Lorne hosts meeting of minds
IN THE mid-Seventies, the University of Melbourne’s Biochemistry Department decided to temporarily eschew the city lights to exercise their minds in a more natural setting.
The first edition of what would eventually become known as the “Lorne Meetings” drew about 30 guests. They settled on Erskine House as the location to hold the inaugural Lorne Protein Meeting.
Despite some initial skepticism, the Australian Society for Biochemistry and Molecular Biology were eventually persuaded the seachange was worth investing in, and donated 50 per of the costs for the meeting the following year.
The ASBMB’s faith was rewarded, as the meeting quickly grew in size and scope.
University of Melbourne Professor Bruce Kemp attended the second Lorne Meeting and has been at every one since.
He said the meeting provided people with a chance to share ideas and innovations.
“People from a diversity of interests, biochemists, zoologists, biologists, physiologists, would go to this meeting and compare notes. There would be presentations on some of the fundamental aspects, particularly protein, chemistry and crystallography that were central to the disciplines.”
“If they had a problem and they wanted to get a new insight from a different technology, it would be a way of getting them started.”
Professor Robin Anders also first attended the meeting in its second edition.
He said scientists were fast to realise the value of having such a gathering.
“An indication of the regard in which the Lorne Meetings are held by the international biomedical research community is the number of attendees over the years who have won the Nobel Prize: Oliver Smithies, an American-British geneticist, attended the third Protein conference in 1978. Robert Huber, the eminent German biochemist, attended the Protein Conference in 1983, and then again in 1991 and 2002 after he won the Nobel Prize for Chemistry in 1988.”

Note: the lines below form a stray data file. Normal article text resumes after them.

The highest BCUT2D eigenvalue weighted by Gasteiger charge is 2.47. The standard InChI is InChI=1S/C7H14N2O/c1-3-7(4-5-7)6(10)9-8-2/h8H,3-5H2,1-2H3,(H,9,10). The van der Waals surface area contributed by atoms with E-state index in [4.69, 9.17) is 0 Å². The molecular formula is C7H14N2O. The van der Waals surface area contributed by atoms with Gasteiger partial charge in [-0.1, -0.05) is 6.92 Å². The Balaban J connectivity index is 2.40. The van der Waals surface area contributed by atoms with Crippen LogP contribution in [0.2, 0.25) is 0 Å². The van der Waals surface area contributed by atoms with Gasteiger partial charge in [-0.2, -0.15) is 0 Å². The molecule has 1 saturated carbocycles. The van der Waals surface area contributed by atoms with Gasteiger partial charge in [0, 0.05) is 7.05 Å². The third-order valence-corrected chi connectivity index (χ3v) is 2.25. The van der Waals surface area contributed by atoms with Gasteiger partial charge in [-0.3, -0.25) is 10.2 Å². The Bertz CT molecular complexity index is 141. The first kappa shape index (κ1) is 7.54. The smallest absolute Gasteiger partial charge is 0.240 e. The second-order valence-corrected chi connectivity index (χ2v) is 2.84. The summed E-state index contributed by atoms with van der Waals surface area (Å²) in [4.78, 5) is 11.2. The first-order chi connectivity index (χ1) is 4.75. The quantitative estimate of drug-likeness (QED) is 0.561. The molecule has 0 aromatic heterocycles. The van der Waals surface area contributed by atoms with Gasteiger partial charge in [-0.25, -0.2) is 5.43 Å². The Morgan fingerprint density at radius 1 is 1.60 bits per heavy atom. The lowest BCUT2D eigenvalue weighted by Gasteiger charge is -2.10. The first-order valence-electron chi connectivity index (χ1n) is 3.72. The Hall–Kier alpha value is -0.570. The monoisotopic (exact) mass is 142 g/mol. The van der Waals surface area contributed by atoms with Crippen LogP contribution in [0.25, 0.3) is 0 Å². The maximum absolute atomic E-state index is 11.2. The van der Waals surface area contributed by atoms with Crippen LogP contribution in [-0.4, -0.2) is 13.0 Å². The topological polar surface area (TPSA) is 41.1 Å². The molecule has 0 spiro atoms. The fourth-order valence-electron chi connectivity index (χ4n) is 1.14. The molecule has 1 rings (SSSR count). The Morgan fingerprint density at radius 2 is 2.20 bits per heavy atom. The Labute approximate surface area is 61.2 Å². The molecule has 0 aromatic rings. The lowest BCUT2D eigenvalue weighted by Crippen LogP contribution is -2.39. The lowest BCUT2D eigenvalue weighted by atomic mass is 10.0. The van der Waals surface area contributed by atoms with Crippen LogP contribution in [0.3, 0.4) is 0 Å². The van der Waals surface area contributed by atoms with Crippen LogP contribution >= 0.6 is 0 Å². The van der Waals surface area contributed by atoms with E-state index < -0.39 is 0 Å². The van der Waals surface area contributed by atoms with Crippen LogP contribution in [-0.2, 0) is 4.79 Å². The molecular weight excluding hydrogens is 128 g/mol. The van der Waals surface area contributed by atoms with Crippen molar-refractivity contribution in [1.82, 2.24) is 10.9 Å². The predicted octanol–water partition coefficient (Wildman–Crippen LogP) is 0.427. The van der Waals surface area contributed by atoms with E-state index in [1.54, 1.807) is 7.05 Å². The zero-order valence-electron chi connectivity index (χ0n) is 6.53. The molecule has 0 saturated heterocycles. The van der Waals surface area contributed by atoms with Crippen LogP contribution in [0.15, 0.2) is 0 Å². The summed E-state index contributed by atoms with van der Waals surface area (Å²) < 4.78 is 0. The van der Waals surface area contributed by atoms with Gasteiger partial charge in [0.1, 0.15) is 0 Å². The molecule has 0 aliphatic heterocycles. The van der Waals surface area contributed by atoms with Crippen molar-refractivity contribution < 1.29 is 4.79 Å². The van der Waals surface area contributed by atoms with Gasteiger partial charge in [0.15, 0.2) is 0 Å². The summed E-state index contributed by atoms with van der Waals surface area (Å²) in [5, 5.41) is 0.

The Lorne Meetings now attract more than 1,600 delegates annually, generating millions of dollars for the local economy. Several guest speakers from across the globe give talks at the event each year.
Much has changed to facilitate the program’s growth.
In recent years, the Cumberland Lorne Resort has taken over hosting the guests and the meetings are now divided into different groups to cater for different interests.
Five separate groups presently exist: the Proteins Structure and Function conference, the Genome Conference, the Lorne Cancer meeting, the Proteomics group and the Lorne Infection and Immunity group. All meet at Lorne in late summer over a period of about two weeks.
This year, the event was fortunate enough to be held to the introduction of restrictions surrounding the coronavirus.
The local community particularly benefited from this fortuitous timing, as ASN Events, who have helped organise the meetings since 2001, decided to donate a dollar for every delegate who attended the conference to the Lorne CFA.
This showing of appreciation to the area and its residents from the event was subsequently matched by the Cumberland Lorne Resort. Together they raised $5,516 for the local brigade.
Professor Anders said the meetings greatly benefited the scientific community, too.
“As much as the Lorne conferences have contributed to the local businesses and community, the contribution they have made to world understanding of biomedical sciences cannot be overstated.
“Each year, many of the leading biomedical researchers in Australia and numerous eminent scientists from other countries attend one of the Lorne Conferences, where they present the latest advances in protein, proteomics, cancer, genomics or infection and immunity research.”
Professor Kemp also emphasised the meetings’ contributions to different scientific fields.
“I just think they’ve been invaluable for researchers to get to know new techniques that they can apply to their particular problem and has attracted worldwide interest.”